In a first, Agnikul Cosmos develops, fires 3D-printed rocket engine

In a first, Agnikul Cosmos develops, fires 3D-printed rocket engine
3D printed rocket engine Agnilet  |  Photo Credit: Agnikul Cosmos
9 Feb, 2021

Even as India’s private space sector remains in early stages of development, budding startups operating in the category have been making some significant strides.

Case in point: Agnikul Cosmos, an IIT-Madras incubated spacetech player, said it has developed and fired the world’s first fully 3D printed rocket engine.

Called Agnilet, the higher stage semi-cryogenic engine has been produced as a single component in one run of a 3D printer. 

According to a statement from the Chennai-based startup, Agnilet encapsulates hundreds of components that go into a rocket engine -- from propellant injectors to the igniter and cooling channels -- into just one hardware, thereby automating the making of an entire engine.

“This entire engine -- Agnilet -- is just one piece of hardware from start to finish and has zero assembled parts,” Srinath Ravichandran, CEO and co-founder of the firm, said in the statement.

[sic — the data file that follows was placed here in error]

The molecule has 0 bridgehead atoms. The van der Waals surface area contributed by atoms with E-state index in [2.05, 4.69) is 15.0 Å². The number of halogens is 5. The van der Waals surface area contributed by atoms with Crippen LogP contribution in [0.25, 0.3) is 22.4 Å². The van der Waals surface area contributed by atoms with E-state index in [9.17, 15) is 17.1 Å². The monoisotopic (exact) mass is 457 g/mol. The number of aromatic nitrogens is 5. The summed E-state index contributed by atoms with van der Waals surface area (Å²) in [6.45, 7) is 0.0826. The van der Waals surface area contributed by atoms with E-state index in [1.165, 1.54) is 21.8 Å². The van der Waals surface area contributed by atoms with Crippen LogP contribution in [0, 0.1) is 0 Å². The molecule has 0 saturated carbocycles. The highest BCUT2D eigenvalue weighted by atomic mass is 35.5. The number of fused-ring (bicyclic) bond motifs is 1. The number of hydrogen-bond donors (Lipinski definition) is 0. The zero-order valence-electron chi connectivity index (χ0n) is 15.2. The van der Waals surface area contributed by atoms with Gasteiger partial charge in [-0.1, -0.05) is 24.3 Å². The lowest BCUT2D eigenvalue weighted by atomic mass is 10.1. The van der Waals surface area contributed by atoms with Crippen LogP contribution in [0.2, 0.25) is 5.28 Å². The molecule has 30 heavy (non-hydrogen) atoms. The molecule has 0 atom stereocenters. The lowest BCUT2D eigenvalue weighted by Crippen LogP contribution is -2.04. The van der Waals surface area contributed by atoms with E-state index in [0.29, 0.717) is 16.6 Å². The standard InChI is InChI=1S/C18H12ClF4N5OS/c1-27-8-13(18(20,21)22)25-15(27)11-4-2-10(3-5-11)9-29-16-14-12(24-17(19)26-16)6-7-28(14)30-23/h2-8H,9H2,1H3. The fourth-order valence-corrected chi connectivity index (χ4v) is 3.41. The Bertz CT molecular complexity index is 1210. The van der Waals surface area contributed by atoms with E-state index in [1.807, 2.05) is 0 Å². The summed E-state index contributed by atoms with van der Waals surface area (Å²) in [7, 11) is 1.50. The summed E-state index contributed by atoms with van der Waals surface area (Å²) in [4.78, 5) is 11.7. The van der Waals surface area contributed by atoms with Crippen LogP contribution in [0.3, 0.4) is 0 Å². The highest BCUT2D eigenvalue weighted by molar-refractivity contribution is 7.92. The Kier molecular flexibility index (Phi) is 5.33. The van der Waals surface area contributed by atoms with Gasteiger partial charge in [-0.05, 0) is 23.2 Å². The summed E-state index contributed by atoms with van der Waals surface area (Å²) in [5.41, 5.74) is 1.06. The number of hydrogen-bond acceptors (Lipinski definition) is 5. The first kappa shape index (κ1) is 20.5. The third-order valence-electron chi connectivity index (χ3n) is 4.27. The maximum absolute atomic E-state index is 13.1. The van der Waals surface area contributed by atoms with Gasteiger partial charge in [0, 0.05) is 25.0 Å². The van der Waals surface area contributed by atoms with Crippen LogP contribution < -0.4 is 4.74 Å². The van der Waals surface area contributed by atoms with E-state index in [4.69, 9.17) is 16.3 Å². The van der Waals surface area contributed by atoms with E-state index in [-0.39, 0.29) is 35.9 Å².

“We don’t think anyone in the world has ever pushed 3D printing of a rocket engine to this extent and we couldn’t be happier to have conceived, designed, realized and test-fired this engine, fully in India,” he added.

The architecture from Agnikul will simplify rocket engine development and bring production time down to less than 72 hours. This will eventually help the startup, which was founded in 2017 by Ravichandran and Moin SPM, establish the propulsion system of its planned orbital-class launch vehicle -- Agnibaan.

Commenting on the development, Moin SPM said, “...we are relieved that we would not have to track or manufacture numerous parts to realize a rocket engine from now on. All that remains after printing is bare minimum post-processing after which the engine can directly be assembled in our launch vehicle.”

Agnibaan is still in the development phase. However, once the vehicle is ready, it will be able to use a plug-and-play engine configuration and deliver small satellites -- weighing up to 100 kg -- to low-Earth orbits, which is up to 700 km in altitude.  

The startup plans to prepare the rocket for launch by 2022. In fact, it has already signed an MoU with the Alaska Aerospace Corporation to obtain necessary clearances and conduct test flights of the vehicle at the Pacific Spaceport Complex –Alaska (PSCA) on Kodiak Island in the United States. 

Agnikul is also receiving technical and test support from ISRO’s Department of Space under Indian National Space Promotion and Authorisation Centre (IN-SPACe). The organisation was formed by the government to promote and guide private firms in space activities by enabling easy access to infrastructure and maintaining a friendly regulatory environment.

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